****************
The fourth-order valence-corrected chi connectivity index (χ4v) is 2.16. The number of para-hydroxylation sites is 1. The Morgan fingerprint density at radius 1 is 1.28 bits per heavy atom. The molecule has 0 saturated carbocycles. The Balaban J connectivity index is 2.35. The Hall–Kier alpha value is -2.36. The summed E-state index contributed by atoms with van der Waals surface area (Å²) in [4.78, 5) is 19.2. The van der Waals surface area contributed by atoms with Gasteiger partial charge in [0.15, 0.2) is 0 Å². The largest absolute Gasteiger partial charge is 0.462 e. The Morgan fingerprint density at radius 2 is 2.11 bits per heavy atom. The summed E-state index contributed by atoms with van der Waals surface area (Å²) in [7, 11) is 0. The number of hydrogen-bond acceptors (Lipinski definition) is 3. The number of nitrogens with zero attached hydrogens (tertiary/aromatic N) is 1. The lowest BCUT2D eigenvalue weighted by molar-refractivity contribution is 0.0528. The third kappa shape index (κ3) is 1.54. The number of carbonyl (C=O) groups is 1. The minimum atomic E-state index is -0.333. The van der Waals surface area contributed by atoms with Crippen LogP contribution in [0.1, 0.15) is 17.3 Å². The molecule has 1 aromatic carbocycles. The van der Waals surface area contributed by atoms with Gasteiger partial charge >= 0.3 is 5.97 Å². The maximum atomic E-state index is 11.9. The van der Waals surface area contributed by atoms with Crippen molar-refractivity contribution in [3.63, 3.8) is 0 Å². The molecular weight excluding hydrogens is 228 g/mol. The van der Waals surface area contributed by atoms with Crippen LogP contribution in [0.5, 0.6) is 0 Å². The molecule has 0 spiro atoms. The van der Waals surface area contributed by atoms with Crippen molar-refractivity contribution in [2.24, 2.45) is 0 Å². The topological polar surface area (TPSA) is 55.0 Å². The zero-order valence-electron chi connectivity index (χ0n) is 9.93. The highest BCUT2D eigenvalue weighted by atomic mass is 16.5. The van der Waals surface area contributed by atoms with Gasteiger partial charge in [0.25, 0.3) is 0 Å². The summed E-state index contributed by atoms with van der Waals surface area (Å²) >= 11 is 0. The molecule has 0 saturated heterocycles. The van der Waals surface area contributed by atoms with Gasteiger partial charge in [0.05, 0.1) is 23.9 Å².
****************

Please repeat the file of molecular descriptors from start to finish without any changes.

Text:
The fourth-order valence-corrected chi connectivity index (χ4v) is 2.16. The number of para-hydroxylation sites is 1. The Morgan fingerprint density at radius 1 is 1.28 bits per heavy atom. The molecule has 0 saturated carbocycles. The Balaban J connectivity index is 2.35. The Hall–Kier alpha value is -2.36. The summed E-state index contributed by atoms with van der Waals surface area (Å²) in [4.78, 5) is 19.2. The van der Waals surface area contributed by atoms with Gasteiger partial charge in [0.15, 0.2) is 0 Å². The largest absolute Gasteiger partial charge is 0.462 e. The Morgan fingerprint density at radius 2 is 2.11 bits per heavy atom. The summed E-state index contributed by atoms with van der Waals surface area (Å²) in [7, 11) is 0. The number of hydrogen-bond acceptors (Lipinski definition) is 3. The number of nitrogens with zero attached hydrogens (tertiary/aromatic N) is 1. The lowest BCUT2D eigenvalue weighted by molar-refractivity contribution is 0.0528. The third kappa shape index (κ3) is 1.54. The number of carbonyl (C=O) groups is 1. The minimum atomic E-state index is -0.333. The van der Waals surface area contributed by atoms with Crippen LogP contribution in [0.1, 0.15) is 17.3 Å². The molecule has 1 aromatic carbocycles. The van der Waals surface area contributed by atoms with Gasteiger partial charge >= 0.3 is 5.97 Å². The maximum atomic E-state index is 11.9. The van der Waals surface area contributed by atoms with Crippen molar-refractivity contribution in [3.63, 3.8) is 0 Å². The molecular weight excluding hydrogens is 228 g/mol. The van der Waals surface area contributed by atoms with Crippen LogP contribution in [0.5, 0.6) is 0 Å². The molecule has 0 spiro atoms. The van der Waals surface area contributed by atoms with Crippen molar-refractivity contribution in [2.24, 2.45) is 0 Å². The topological polar surface area (TPSA) is 55.0 Å². The zero-order valence-electron chi connectivity index (χ0n) is 9.93. The highest BCUT2D eigenvalue weighted by atomic mass is 16.5. The van der Waals surface area contributed by atoms with Gasteiger partial charge in [0.25, 0.3) is 0 Å². The summed E-state index contributed by atoms with van der Waals surface area (Å²) >= 11 is 0. The molecule has 0 saturated heterocycles. The van der Waals surface area contributed by atoms with Gasteiger partial charge in [0.05, 0.1) is 23.9 Å².